Plasmid DNA Isolation from Bacteria Cells

Plasmid DNA isolation is an important technique in molecular biology, however, achieving effective high-throughput automation of this method has proven to be challenging.

Analytik Jena and SynbiCITE have worked together to develop a method utilizing the CyBio® FeliX pipetting platform to isolate high-quality plasmid DNA from 96 samples in parallel, generating concentrations suitable for downstream applications such as sequencing.

The isolation of plasmid DNA from bacteria is a fundamental molecular biology technique, used in the production of template DNA for specific downstream reactions. Plasmid isolation methods are relatively straightforward, but high-throughput plasmid DNA extraction has proven difficult, with common issues such as genomic DNA (gDNA) contamination and low yield.

A multiwell-based plasmid extraction method that offers high throughput and automation, while providing a gDNA-free yield appropriate for downstream applications, will provide considerable benefits to high-throughput laboratories, where bottle-necks often occur with plasmid extraction.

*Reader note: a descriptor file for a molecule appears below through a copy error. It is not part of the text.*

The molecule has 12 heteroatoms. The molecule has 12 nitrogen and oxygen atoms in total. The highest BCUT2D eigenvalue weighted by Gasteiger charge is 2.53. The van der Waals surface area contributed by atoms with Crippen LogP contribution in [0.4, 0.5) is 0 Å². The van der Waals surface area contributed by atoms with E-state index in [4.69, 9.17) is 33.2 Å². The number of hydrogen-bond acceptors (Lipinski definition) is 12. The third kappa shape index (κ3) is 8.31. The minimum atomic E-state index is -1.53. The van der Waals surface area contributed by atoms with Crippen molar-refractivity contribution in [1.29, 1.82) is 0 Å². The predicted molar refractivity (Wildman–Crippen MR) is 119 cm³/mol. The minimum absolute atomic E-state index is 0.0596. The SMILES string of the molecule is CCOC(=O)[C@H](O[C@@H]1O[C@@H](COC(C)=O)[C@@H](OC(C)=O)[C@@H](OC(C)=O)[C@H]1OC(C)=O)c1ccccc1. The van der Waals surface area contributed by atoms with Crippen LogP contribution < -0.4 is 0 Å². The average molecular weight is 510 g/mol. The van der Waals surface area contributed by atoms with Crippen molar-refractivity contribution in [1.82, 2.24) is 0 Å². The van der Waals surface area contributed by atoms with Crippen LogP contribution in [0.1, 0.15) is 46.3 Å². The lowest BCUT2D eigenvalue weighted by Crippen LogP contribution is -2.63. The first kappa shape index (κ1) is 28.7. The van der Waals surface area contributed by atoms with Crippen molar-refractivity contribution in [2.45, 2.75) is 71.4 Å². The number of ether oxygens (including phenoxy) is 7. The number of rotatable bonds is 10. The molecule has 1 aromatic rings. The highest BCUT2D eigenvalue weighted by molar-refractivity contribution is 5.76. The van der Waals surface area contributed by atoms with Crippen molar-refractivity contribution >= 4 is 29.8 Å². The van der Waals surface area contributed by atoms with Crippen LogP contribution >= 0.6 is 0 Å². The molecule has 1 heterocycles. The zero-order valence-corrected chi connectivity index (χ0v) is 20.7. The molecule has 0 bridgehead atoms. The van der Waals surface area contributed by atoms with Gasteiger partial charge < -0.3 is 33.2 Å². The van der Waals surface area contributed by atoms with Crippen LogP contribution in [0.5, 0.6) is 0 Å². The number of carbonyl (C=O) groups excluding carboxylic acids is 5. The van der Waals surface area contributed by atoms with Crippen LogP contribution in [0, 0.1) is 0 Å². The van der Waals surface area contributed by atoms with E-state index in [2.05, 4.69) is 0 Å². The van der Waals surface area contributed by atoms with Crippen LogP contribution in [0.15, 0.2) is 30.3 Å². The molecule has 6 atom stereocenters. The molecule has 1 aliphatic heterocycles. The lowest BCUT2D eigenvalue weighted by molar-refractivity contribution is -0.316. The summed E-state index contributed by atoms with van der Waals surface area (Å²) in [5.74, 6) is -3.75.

96-well, silica filter-plate plasmid extraction kits can be acquired from commercial suppliers. These methods harvest bacteria cells before completing alkaline lysis. Cellular debris is then removed before the extracted DNA is collected by binding it to a silica membrane.

Membranes are then washed, before the elution of purified DNA. The method described below was developed at SynbiCITE’s London DNA Foundry. It uses the CyBio® FeliX pipetting platform to automate a protocol for 96-well, silica filter-plate-based plasmid DNA extraction.

The CyBio® FeliX pipetting platform (Figure 1) facilitates the processing of 96 samples simultaneously, in an approximately 1.5-hour period. It also offers the flexibility to process multiple plates in parallel.

Integrated Cybio® FeliX pipetting platform in SynbiCITE’s London DNA Foundry laboratory at Imperial College London.

Figure 1. Integrated Cybio® FeliX pipetting platform in SynbiCITE’s London DNA Foundry laboratory at Imperial College London.

The platform is compact, reducing the laboratory bench space required for an automated plasmid isolation system and, when used in conjunction with a benchtop robotic arm and centrifuge, it can offer a fully automated approach to plasmid extraction.